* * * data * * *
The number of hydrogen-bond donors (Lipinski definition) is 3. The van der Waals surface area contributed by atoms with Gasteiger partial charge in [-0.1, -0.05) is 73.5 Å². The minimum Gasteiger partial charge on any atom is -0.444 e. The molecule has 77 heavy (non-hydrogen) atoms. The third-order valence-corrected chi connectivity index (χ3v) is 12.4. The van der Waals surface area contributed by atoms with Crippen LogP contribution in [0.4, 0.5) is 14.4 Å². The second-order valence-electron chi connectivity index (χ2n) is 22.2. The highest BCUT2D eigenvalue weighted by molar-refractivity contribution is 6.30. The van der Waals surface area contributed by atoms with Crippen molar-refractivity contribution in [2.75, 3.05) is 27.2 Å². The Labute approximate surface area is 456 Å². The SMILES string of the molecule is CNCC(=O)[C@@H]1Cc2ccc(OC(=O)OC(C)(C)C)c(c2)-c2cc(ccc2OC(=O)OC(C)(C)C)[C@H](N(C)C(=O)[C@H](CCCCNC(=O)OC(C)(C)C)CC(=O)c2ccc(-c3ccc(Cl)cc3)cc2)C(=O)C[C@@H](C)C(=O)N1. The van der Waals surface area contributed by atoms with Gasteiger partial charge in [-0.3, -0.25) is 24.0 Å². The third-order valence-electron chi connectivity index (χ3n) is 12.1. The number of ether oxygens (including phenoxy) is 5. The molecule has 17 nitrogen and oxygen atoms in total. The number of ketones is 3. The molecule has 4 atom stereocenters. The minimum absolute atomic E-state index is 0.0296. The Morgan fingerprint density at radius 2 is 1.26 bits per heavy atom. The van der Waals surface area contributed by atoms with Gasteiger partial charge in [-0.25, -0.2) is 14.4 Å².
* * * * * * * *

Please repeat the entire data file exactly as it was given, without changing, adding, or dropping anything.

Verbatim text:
The number of hydrogen-bond donors (Lipinski definition) is 3. The van der Waals surface area contributed by atoms with Gasteiger partial charge in [-0.1, -0.05) is 73.5 Å². The minimum Gasteiger partial charge on any atom is -0.444 e. The molecule has 77 heavy (non-hydrogen) atoms. The third-order valence-corrected chi connectivity index (χ3v) is 12.4. The van der Waals surface area contributed by atoms with Crippen LogP contribution in [0.4, 0.5) is 14.4 Å². The second-order valence-electron chi connectivity index (χ2n) is 22.2. The highest BCUT2D eigenvalue weighted by molar-refractivity contribution is 6.30. The van der Waals surface area contributed by atoms with Crippen molar-refractivity contribution in [2.75, 3.05) is 27.2 Å². The Labute approximate surface area is 456 Å². The SMILES string of the molecule is CNCC(=O)[C@@H]1Cc2ccc(OC(=O)OC(C)(C)C)c(c2)-c2cc(ccc2OC(=O)OC(C)(C)C)[C@H](N(C)C(=O)[C@H](CCCCNC(=O)OC(C)(C)C)CC(=O)c2ccc(-c3ccc(Cl)cc3)cc2)C(=O)C[C@@H](C)C(=O)N1. The van der Waals surface area contributed by atoms with Gasteiger partial charge in [-0.3, -0.25) is 24.0 Å². The third-order valence-electron chi connectivity index (χ3n) is 12.1. The number of ether oxygens (including phenoxy) is 5. The molecule has 17 nitrogen and oxygen atoms in total. The number of ketones is 3. The molecule has 4 atom stereocenters. The minimum absolute atomic E-state index is 0.0296. The Morgan fingerprint density at radius 2 is 1.26 bits per heavy atom. The van der Waals surface area contributed by atoms with Gasteiger partial charge in [-0.25, -0.2) is 14.4 Å².